The 10 Most Common Mistakes In Behavior Change (And How to Avoid Them)

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Learning new behaviours is undoubtedly hard. You have obstacles to overcome, resistance to contend with and an environment to redesign.

But behaviour change is a lot harder when you make mistakes: ones that are common, but often overlooked or disregarded because of their simplicity.

The problem is, we have a natural tendency to assume blame when our new habits don’t stick. We assume we are the problem, when the reality is it was the strategy we were using to begin with.

It’s simple: if you can change your strategy, you can change your behaviours.

The following are the top 10 mistakes in behaviour change as researched by Professor B.J. Fogg. These are mistakes that, when avoided, can help you accelerate the formation of new habits and more importantly, make them stick. [1] 

Mistake #1: Relying on Willpower for Long-Term Change

Like most people, I used to rely on willpower to change my behaviours. I would “will” myself to eat fruit and vegetables, exercise and socialise.

But the truth is willpower is a limited mental resource and the more you use it, the more it impairs your self-control. This is known as decision fatigue or ego depletion

SOLUTION: Pretend willpower isn’t even an option. Instead of relying on willpower to learn new behaviours, form what Fogg calls “tiny habits” instead.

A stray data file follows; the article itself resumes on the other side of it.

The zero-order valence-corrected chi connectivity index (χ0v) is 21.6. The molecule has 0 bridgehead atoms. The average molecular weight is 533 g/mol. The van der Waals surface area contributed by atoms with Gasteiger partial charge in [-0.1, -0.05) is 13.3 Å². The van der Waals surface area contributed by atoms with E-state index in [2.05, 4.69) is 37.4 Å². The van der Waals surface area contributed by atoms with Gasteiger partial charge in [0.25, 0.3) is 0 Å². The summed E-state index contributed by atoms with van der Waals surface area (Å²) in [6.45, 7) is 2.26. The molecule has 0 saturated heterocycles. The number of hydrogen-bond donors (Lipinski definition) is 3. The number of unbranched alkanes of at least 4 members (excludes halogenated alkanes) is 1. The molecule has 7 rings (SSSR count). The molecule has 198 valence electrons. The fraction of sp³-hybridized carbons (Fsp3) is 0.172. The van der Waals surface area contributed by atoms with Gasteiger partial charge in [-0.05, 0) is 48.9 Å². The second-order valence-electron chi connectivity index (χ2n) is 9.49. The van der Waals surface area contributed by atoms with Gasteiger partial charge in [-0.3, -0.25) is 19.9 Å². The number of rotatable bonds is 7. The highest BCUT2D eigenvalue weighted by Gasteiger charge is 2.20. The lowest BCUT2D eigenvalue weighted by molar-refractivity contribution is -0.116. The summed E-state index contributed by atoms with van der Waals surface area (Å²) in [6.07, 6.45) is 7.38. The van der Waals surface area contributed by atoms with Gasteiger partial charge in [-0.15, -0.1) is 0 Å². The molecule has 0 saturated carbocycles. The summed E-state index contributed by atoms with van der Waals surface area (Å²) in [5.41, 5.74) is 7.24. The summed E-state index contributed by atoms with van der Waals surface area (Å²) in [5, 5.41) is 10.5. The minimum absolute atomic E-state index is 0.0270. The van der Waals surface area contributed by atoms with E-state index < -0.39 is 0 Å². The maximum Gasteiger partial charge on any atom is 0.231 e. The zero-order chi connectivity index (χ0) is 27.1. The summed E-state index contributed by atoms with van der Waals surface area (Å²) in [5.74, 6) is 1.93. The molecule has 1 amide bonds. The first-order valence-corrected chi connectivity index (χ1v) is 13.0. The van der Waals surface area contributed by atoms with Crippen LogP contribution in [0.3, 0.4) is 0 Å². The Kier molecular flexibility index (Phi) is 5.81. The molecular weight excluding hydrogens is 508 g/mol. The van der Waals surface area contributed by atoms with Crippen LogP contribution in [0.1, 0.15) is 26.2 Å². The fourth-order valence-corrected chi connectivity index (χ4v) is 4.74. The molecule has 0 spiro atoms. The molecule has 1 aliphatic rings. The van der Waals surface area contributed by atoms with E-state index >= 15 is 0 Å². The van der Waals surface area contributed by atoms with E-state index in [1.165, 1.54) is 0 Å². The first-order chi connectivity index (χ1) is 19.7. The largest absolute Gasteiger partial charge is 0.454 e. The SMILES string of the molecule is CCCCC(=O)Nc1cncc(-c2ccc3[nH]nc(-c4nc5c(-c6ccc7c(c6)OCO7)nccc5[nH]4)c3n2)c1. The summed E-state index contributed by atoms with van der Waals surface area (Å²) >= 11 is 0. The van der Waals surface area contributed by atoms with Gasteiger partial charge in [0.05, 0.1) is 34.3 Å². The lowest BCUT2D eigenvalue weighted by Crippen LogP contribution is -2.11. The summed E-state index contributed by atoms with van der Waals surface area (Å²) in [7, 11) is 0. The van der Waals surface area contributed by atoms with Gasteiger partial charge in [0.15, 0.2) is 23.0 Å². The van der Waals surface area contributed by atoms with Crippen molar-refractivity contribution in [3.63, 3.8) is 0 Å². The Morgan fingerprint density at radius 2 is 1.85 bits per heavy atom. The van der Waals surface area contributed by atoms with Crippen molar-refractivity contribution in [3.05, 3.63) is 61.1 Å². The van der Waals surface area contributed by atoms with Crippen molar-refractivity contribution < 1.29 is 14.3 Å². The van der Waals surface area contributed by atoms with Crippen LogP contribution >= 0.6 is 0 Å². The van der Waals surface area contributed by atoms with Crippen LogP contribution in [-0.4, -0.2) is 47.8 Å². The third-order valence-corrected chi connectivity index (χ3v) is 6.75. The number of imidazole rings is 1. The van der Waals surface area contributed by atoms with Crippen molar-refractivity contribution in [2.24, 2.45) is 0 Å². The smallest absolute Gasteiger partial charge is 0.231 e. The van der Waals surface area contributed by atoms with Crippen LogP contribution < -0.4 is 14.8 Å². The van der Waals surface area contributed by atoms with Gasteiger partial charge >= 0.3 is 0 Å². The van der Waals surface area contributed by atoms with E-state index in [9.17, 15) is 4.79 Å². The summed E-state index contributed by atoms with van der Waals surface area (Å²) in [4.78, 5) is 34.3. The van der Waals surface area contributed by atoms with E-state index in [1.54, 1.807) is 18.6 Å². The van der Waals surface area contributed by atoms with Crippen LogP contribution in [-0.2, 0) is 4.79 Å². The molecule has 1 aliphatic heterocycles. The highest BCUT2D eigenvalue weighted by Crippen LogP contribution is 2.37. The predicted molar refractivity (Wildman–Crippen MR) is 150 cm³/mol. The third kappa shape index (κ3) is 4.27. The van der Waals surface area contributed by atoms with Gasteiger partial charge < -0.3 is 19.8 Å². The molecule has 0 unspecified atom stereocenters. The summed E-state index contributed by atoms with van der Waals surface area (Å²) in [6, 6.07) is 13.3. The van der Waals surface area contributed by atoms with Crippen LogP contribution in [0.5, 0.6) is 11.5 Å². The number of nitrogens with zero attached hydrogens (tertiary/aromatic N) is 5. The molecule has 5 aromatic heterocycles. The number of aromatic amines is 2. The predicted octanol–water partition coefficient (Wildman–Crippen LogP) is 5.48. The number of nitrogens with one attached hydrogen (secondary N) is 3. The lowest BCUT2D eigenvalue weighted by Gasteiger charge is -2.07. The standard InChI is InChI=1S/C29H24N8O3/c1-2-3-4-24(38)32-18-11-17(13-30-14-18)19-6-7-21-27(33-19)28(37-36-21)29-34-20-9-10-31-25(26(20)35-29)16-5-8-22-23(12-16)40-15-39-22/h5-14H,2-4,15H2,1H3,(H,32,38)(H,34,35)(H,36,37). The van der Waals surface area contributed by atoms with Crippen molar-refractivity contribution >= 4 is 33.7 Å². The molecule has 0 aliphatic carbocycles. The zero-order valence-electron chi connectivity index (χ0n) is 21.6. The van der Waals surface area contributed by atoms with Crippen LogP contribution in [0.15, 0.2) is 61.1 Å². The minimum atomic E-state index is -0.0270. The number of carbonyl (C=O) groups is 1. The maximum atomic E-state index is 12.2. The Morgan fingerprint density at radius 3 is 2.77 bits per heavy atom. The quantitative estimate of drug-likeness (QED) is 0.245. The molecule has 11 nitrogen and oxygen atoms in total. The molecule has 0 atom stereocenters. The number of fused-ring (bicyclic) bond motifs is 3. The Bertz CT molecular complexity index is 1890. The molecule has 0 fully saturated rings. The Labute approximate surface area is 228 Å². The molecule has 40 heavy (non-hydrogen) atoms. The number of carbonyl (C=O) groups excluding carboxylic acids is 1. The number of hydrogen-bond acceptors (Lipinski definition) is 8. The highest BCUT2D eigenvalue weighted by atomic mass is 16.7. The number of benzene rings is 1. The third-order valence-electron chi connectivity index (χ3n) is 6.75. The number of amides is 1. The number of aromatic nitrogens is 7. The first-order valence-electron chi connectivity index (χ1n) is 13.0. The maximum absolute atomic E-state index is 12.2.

FURTHER READING: Willpower: How to Overcome Decision Fatigue and Commit to Your Habits.

Mistake #2: Attempting Big Steps Instead of Baby Steps

In a world where we’re led to believe personal achievement should only be celebrated when it’s large and with visible results, it’s hard to start small.

But the secret to long-term change, is to focus on baby steps (to begin with) and do things you can sustain – like improving 1 percent daily. Don’t believe me? See Figure 1.

SamBehaviorChange

SOLUTION: Seek, what Fogg calls, “tiny successes”, one after another. Flossed one tooth? You deserve a pat on the back. Said no to a dessert? Go wild on cheat day. Remember: Celebrate – and do so often.

FURTHER READING: The Power of Small Wins: What the LGBT Community Can Teach Us about Widespread Change.

Mistake #3: Ignoring How Environment Shapes Behaviour

It’s amazing how small changes in context can greatly influence our behaviours. Taking the batteries out of your television remote control, deleting social media apps on your mobile phone and even serving meal portions on small plates, can all affect your behaviour – and for the better.